Malnourishment due to lack of adequate food and water is the most common cause of suffering and death of animals in hoarding situations. The resulting weakened immune systems and extreme overcrowding make the animals susceptible to disease. Animals may also become aggressive and fight one another over food. The weakest may be killed and consumed by the other animals. They are often not socialized to humans because of a lack of personalized attention. Uncontrolled breeding can also take place because of the inability to control the intermixed animals, resulting not only in more animals but young who suffer the effects of inbreeding and who may die because of the filthy conditions.
Psychological support is essential to the treatment and recovery of a hoarder, though it is too often not available in many rural communities where hoarding takes place. If the animals are removed and the hoarder is left untreated, the recidivism rate is almost 100 percent and the hoarders will continue to neglect their animals, their homes, themselves and their dependents.
Dog racing is an amateur activity and professional gambling business in which greyhounds chase a lure around a track to reach a finish line.
The industry has declined in the last decade, with attendance dwindling and the amounts wagered falling by more than 40 percent. It is banned in 38 of the United States, five states have no functioning tracks, but tracks are still in operation in the remaining seven states, generating millions of dollars in revenue.
Greyhounds are sometimes forced to compete in extreme weather conditions and every year thousands sustain injuries such as broken legs, heatstroke, seizures, paralysis, dehydration, lacerations, puncture wounds and cardiac arrest. Dogs often die from their race injuries or during transports that have no climate control. When not racing, dogs are confined to small, stacked wire cages for 80 percent or more of the day.
The standard industry feed is extremely low-quality meat, which can violate some states’ animal cruelty laws, but keeps the costs down in a dying industry. A lack of appropriate veterinary care is also typical. Sometimes dogs are given performance-enhancing drugs. Between 2001 and 2003, hundreds of dogs at Florida racetracks tested positive for cocaine.
Nearly 20 percent of the hundreds of thousands of greyhounds bred and born every year are killed as puppies in a practice known as “culling the litter”. Breeders target puppies with less potential as racers resulting in an estimated 85,000 greyhound deaths yearly. Unwanted puppies may also be sold to laboratories for animal testing. Thousands more dogs are killed yearly when they are unable to run as quickly due to age or injury. Some are returned to breeding facilities to propagate an overabundance of puppies so as many winning dogs as possible are produced.
While inanimate lures are common, approximately 100,000 rabbits and other small animals die annually from their use as live lures in training races. Trainers often break the lure animals’ limbs so that their cries will “excite” the greyhounds for the chase and so they will chase the inanimate lures during the actual races. Lure animals also die in “coursing”, a practice in which the racing hounds chase and kill a fenced-in animal.
Though the industry is dying and greyhound protection groups are fighting for bans and rescuing retired dogs, every year thousands of dogs between the ages of 18 months and 6 years are killed when they are no longer profitable after living lives of forced confinement and relentless racing.
Horse-drawn carriage rides are a tourist attraction found in many cities across the United States. A few cities across the U.S. and international cities, such as London, Paris, Beijing and Toronto have banned the carriage horse industry. However, it still operates in cities like New Orleans, Chicago, San Francisco, Philadelphia and, perhaps most famously, New York City.
Horses pull carriages in extreme heat and cold working amongst cars, trucks and busses, inhaling the fumes seven days a week. The carriages also create congestion and dangerous traffic conditions. Collisions are not uncommon. The stimuli surrounding the horses can be overwhelming and loud, unexpected noises can cause them to spook and attempt to flee. Property is destroyed and dozens of people and horses are injured or killed every year in carriage accidents. Horses develop hoof and leg problems from walking almost exclusively on asphalt and are often not given water as frequently as they need it.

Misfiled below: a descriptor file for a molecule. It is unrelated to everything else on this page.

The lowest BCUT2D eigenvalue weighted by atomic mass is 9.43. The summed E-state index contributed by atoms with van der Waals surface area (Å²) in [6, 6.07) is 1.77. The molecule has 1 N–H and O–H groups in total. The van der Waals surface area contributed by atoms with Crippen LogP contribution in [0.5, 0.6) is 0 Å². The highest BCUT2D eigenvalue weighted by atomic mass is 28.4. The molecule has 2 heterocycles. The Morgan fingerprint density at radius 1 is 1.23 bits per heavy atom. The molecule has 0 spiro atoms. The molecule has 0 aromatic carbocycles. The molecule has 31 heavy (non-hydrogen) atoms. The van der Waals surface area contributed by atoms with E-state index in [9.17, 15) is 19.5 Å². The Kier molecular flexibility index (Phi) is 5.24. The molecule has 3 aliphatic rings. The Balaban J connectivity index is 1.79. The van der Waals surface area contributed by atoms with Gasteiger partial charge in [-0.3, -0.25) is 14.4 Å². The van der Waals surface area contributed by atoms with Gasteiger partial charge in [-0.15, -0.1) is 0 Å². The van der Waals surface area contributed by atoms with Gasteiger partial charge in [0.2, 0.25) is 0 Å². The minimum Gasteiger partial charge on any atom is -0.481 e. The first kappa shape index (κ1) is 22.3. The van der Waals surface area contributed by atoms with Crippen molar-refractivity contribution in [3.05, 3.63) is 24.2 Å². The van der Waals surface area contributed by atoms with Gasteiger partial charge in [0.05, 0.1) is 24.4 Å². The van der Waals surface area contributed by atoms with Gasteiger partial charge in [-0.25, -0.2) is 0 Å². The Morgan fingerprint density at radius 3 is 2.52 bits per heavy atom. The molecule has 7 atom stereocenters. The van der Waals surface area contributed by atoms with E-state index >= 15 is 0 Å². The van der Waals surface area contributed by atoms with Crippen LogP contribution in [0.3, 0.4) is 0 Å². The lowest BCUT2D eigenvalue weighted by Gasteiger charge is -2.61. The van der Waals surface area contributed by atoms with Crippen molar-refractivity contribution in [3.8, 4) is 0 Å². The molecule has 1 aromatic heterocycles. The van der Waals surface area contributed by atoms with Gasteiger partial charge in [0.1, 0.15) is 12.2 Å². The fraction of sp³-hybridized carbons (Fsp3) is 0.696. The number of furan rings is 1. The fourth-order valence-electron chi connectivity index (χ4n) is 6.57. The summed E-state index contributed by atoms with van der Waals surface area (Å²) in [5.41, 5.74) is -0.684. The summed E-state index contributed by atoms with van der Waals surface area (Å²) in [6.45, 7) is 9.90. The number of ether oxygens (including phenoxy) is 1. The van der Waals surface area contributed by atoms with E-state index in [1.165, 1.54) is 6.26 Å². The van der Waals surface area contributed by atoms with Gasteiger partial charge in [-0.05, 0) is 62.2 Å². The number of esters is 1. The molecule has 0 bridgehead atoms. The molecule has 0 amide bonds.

Most of the stables the horses live in are too small for them to comfortably turn around and lie down. They are not allowed to perform natural horse behaviors such as running, grazing in pastures or socializing with other horses.
In New York City, there are approximately 200 carriage horses and nearly 20 commercial stables. Turnover is high and horses work for an average of just four years. When the horses are no longer profitable because of injury or age, they are often auctioned off and slaughtered for use in animal food or sold or shipped out of the country and slaughtered for human consumption.
Regulations put a Band-Aid on a problem that ultimately cannot be solved. There is no humane way to operate the carriage horse industry. The physical and mental needs of these large but delicate animals cannot be met in a city setting. Pedi-cabs (rickshaws powered by humans on bicycles) provide a humane alternative to supporting the carriage horse industry. Tours in hybrid-electric replicas of classic cars have also been suggested for the use of tourists in New York City.
Horse Slaughter Trade
Horse slaughter for human consumption ended in the United States in 2007 with the closing the last remaining slaughterhouses. No federal ban is in place though the sale and consumption of horse meat is illegal in several states. Many former race and carriage horses as well as wild and pet horses who go to auction are destined for transport to slaughter in Canada and Mexico, totaling tens of thousands a year. Stolen horses may also end up at slaughterhouses.
“Killer buyers”, slaughterhouse employees, or horse traders buy the cheapest horses at auctions and either take the horses to lots with the intent to fatten them up or put the horses directly onto trailers headed for the slaughterhouse.
Many horses sustain severe, if not fatal, injuries during transports in which they may be overcrowded, unsecured and receive little to no food or water. The majority of horses who make it to the slaughterhouses are healthy animals who could live out long lives as family companions.
In Mexican slaughterhouses horses are repeatedly stabbed in the spine until they are paralyzed. Still conscious, they are hung by a hind leg, their throats are cut and their bodies dismembered. The “meat” is shipped internationally to countries such as Belgium, France, Italy and Japan for human food.
Horses who do not go directly to slaughter are sometimes kept in severely inadequate conditions. The traders who have acquired them often do not have the necessary funds or adequate acreage to support the horses. They animals frequently have no access to clean food or water, much less grooming. They are left to fend for themselves in fields that quickly become barren. Horses are disposed of by being shot, buried alive or simply left to starve to death or die from injury or illness.